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The Agenda

NRO’s domestic-policy blog, by Reihan Salam.

Global Poverty Standards and Migration



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Lant Pritchett of the Center for Global Development argues that the idea of “extreme poverty” — that global poverty-fighting efforts ought to focus on lifting people above a “dollar a day” standard — is deeply flawed, and that policymakers should instead rely on a $10 dollar a day (or, elsewhere, a  $15 dollar a day) poverty standard. Using an extreme poverty yardstick, the world has made a great deal of progress in recent decades as a growing number of countries have taken advantage of the opportunities created by globalization. One 2002 study found that the dollar a day standard for income (as opposed to consumption) implies that only 6 percent of the global population is poor. Using Pritchett’s preferred yardstick, we still see progress, yet 5 billion of the world’s 7 billion people would be considered poor. Pritchett’s central argument that a “dollar a day” standard is arbitrary, and that it shifts focus away from those who live between the dollar a day and the $10 dollar a day mark, people who would be considered unacceptably poor by the standards of the affluent market democracies. The heart of Pritchett’s objection can be found in a paper he published a decade ago — a higher poverty standard will tend to justify a broader array of poverty-fighting interventions than a lower poverty standard.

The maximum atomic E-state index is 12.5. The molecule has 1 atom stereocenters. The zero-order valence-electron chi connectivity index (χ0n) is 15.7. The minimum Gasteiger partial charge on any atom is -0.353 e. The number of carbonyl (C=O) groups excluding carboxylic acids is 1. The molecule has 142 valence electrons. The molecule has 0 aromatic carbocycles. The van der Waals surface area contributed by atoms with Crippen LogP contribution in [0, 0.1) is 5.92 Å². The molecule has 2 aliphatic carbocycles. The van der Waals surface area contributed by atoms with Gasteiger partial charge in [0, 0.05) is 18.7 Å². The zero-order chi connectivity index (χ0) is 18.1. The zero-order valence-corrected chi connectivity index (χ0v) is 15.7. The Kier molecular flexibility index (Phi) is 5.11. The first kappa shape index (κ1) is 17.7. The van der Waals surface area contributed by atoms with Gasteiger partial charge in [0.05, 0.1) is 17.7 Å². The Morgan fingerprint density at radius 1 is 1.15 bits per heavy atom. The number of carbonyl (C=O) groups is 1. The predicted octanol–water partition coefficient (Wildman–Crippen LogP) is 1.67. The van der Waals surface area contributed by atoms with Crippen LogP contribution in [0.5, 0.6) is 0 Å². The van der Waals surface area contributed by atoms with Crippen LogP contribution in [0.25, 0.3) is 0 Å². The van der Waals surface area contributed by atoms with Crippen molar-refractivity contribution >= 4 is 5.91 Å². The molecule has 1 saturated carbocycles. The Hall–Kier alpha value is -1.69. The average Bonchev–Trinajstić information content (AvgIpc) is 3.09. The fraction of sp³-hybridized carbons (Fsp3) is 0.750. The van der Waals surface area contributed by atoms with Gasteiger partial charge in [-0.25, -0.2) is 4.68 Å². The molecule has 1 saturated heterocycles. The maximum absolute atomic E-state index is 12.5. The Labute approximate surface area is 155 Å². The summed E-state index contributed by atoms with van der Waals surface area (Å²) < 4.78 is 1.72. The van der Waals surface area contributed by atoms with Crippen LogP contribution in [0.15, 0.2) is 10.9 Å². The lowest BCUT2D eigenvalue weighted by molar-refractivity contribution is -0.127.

Pritchett is also the intellectual leading light behind the new open borders movement, a central text of which is his 2006 monograph, Let Their People Come. My sense is that his advocacy for a higher poverty standard and his support for open borders are closely related. Conversely, my skepticism about open borders has made me more sympathetic to some of the arguments Paul Collier raises in his controversial new book Exodus, which raises a number of issues migration advocates tend to ignore, e.g.:

Migrants capture the lion’s share of the large productivity gain from migration, and this handsomely repays the initial investment in the costs of the journey. But are there any continuing costs of being an immigrant in a culturally somewhat alien environment? As with the net effect on host populations, data permitting, we can use happiness as an integrating measure of economic gains and social costs. Whether happiness is a good measure of well-being is currently controversial. Research finds that above a modest income threshold increases in income do not generate sustained increases in happiness, although they do have transient effects: if you win the lottery you feel happier. But the warm glow fades away after a few months. If we apply this to migration, for the typical migrant from a low-income country to a high-income country, the income gain is overkill. Income increases from well below the threshold to well above it. According to the economics of happiness, the first few thousand dollars would increase happiness, but the remainder would be slack. Above the threshold by far the most powerful determinants of happiness appear to be social: marriage, children, and friends are the stuff of happiness, not the size of a paycheck. Migration has clear effects on these social characteristics, but they are negative. Families are separated, and the migrant spends his life in a culturally alien environment. He may tune in to the radio from his home country, surround himself with friends from the diaspora, and return home annually, but day by day the absence from home may tend to make him less happy. If we accept that happiness is a usable proxy for the quality of life, a convenient feature for our purposes is that it subsumes both the effect of higher income and any nonmonetary psychological costs: it gives us the net effect of opposing forces.